Imagine your BFF sharing information about her favorite new product. A micro-influencer has the same impact.
Consumer trust in advertising, and in big business in general, is at an all-time low. In fact, there’s been a shift to a more authentic two-way conversation — via social media — based on discovery. Consumers prefer genuine recommendations from friends, family and micro-influencers, who tend to hold small, but fiercely loyal followings.
Due to this shift in the way people now absorb ads, businesses are starting to use micro-influencers promote their products and services on social media.
But, what are micro-influencers exactly? They are tastemakers, opinion-shapers and trend-forecasters who generally have between 1,000 and 50,000 followers. Though this still sounds like a lot, it pales in comparison to those heavy-hitting celebs and (Instagram) “Insta-celebs” out there with followings north of 50 million.
Yet, while micro-influencers’ followers are fewer in number, the loyalty and engagement they inspire has been proven to be higher, averaging around 8 percent, compared to 4 percent for those over one million followers.
Why will these influencers benefit your business and how do you fnd the best ones for your brand? Some answers are below.
Why are micro-influencers trusted by consumers?
Starting from a base of zero means, micro-influencers have a direct, personal connection with their audience. They have a very intimate sense of who they are, and what they like. A micro-influencer not only understands his or her audience members, but respects them. Micro-influencers also tend to serve up stuff that they know will resonate.
These influencers further see their role as one of continually serving up interesting ideas, news and options to their followers. And this strategy works. Some 92 percent of consumers trust an influencer more than an advertisement or traditional celebrity endorsement. That makes sense: Influencer recommendations are like your BFF telling you about her new favorite product.
Are they worth the money?
When you’re dividing up a market budget, it helps if you can pilot a lot of small experiments rather than spend your budget in one fell swoop. Working with micro-influencers allows you to do just that. The average micro-influencer charges around $250 per post, whereas the average celebrity can cost you upwards of $25,000.
“Our budget stretches further and directly to our core audience when we use micro-influencers,” Jia Lin, Creative Director at J. Lin Swim, told me. “Working with men that organically would wear our swimwear and align with our brand aesthetic helps to drive sales.”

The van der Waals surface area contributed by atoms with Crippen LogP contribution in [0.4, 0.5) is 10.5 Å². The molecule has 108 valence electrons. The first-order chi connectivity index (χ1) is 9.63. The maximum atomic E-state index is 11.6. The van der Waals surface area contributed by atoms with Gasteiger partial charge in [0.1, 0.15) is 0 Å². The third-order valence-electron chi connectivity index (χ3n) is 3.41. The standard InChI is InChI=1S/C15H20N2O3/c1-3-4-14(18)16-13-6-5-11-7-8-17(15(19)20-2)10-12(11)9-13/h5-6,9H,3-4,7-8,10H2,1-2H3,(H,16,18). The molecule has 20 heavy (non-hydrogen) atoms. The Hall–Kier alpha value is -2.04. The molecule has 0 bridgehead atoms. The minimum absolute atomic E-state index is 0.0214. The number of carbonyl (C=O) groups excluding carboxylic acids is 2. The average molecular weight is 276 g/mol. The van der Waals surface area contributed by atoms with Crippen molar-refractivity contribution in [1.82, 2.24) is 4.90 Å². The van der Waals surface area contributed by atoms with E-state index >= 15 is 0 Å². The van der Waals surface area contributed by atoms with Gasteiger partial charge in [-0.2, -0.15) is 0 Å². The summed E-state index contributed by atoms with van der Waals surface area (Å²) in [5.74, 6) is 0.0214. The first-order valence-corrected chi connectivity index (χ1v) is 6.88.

Using different influencers, you are also able to try different tactics and see which ones work best for your brand without going over budget. Armed with this clarity, you can double-down and enjoy the consequent traction.
How do you find micro-influencers?
Micro-influencers are plentiful on social media platforms, but finding the perfect one for your brand can prove difficult. One way to go about finding the right influencers is by searching through your brand’s Instagram followers and seeing if any are already following you. Since those people are already fans of the brand, they will likely want to promote your products, and you can then build a successful relationship.
Another method, which saves a lot of time, involves paying for databases so you can have access to the contact information for different influencers in various categories. Innovative platforms such as BrandBrief, find influencers by posting a campaign on their websites or apps, then filtering responders by location, age and category while managing the transactions — making the task efficient and effective.
“Finding micro-influencers that were a natural fit for our product and promoted a healthy lifestyle gave a lot of authenticity to their posts,” Teresa Aprile, CMO of The Chia Co., told me. “We were blown away by the engagement: over 8,000 likes in a single post!”
In sum, micro-influencers are a great investment for any company, but especially smaller businesses looking to cultivate a following and get their names out to their target audience. Micro-influencers can help build a brand by promoting sales, gaining customer loyalty and building trust.
by SIMON MOSS
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